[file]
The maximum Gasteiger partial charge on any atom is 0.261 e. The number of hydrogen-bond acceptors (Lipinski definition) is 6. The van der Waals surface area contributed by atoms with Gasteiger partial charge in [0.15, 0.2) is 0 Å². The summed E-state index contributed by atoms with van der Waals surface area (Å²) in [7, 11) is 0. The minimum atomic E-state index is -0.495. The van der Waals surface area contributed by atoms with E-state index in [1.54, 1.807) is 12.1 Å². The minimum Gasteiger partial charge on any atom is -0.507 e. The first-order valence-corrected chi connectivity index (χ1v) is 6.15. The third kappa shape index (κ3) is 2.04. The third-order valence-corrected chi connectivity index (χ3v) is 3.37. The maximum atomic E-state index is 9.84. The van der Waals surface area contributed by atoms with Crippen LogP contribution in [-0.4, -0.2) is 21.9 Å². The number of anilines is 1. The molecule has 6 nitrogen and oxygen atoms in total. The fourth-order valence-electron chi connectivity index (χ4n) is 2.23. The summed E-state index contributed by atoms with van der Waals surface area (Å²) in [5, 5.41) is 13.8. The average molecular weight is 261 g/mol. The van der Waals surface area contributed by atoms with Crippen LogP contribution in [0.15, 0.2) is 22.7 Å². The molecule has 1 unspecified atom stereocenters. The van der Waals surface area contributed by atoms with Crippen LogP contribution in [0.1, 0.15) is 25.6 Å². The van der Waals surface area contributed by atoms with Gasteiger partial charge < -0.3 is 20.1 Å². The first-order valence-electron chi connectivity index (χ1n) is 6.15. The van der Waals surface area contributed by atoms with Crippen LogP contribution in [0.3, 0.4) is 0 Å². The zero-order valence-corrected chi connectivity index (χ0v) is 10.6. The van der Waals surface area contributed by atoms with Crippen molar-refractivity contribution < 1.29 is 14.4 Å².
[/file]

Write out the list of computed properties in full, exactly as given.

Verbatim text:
The maximum Gasteiger partial charge on any atom is 0.261 e. The number of hydrogen-bond acceptors (Lipinski definition) is 6. The van der Waals surface area contributed by atoms with Gasteiger partial charge in [0.15, 0.2) is 0 Å². The summed E-state index contributed by atoms with van der Waals surface area (Å²) in [7, 11) is 0. The minimum atomic E-state index is -0.495. The van der Waals surface area contributed by atoms with E-state index in [1.54, 1.807) is 12.1 Å². The minimum Gasteiger partial charge on any atom is -0.507 e. The first-order valence-corrected chi connectivity index (χ1v) is 6.15. The third kappa shape index (κ3) is 2.04. The third-order valence-corrected chi connectivity index (χ3v) is 3.37. The maximum atomic E-state index is 9.84. The van der Waals surface area contributed by atoms with Crippen LogP contribution in [-0.4, -0.2) is 21.9 Å². The number of anilines is 1. The molecule has 6 nitrogen and oxygen atoms in total. The fourth-order valence-electron chi connectivity index (χ4n) is 2.23. The summed E-state index contributed by atoms with van der Waals surface area (Å²) in [5, 5.41) is 13.8. The average molecular weight is 261 g/mol. The van der Waals surface area contributed by atoms with Crippen LogP contribution in [0.15, 0.2) is 22.7 Å². The molecule has 1 unspecified atom stereocenters. The van der Waals surface area contributed by atoms with Crippen LogP contribution in [0.1, 0.15) is 25.6 Å². The van der Waals surface area contributed by atoms with Gasteiger partial charge < -0.3 is 20.1 Å². The first-order valence-electron chi connectivity index (χ1n) is 6.15. The van der Waals surface area contributed by atoms with Crippen LogP contribution in [0.3, 0.4) is 0 Å². The zero-order valence-corrected chi connectivity index (χ0v) is 10.6. The van der Waals surface area contributed by atoms with Crippen molar-refractivity contribution < 1.29 is 14.4 Å².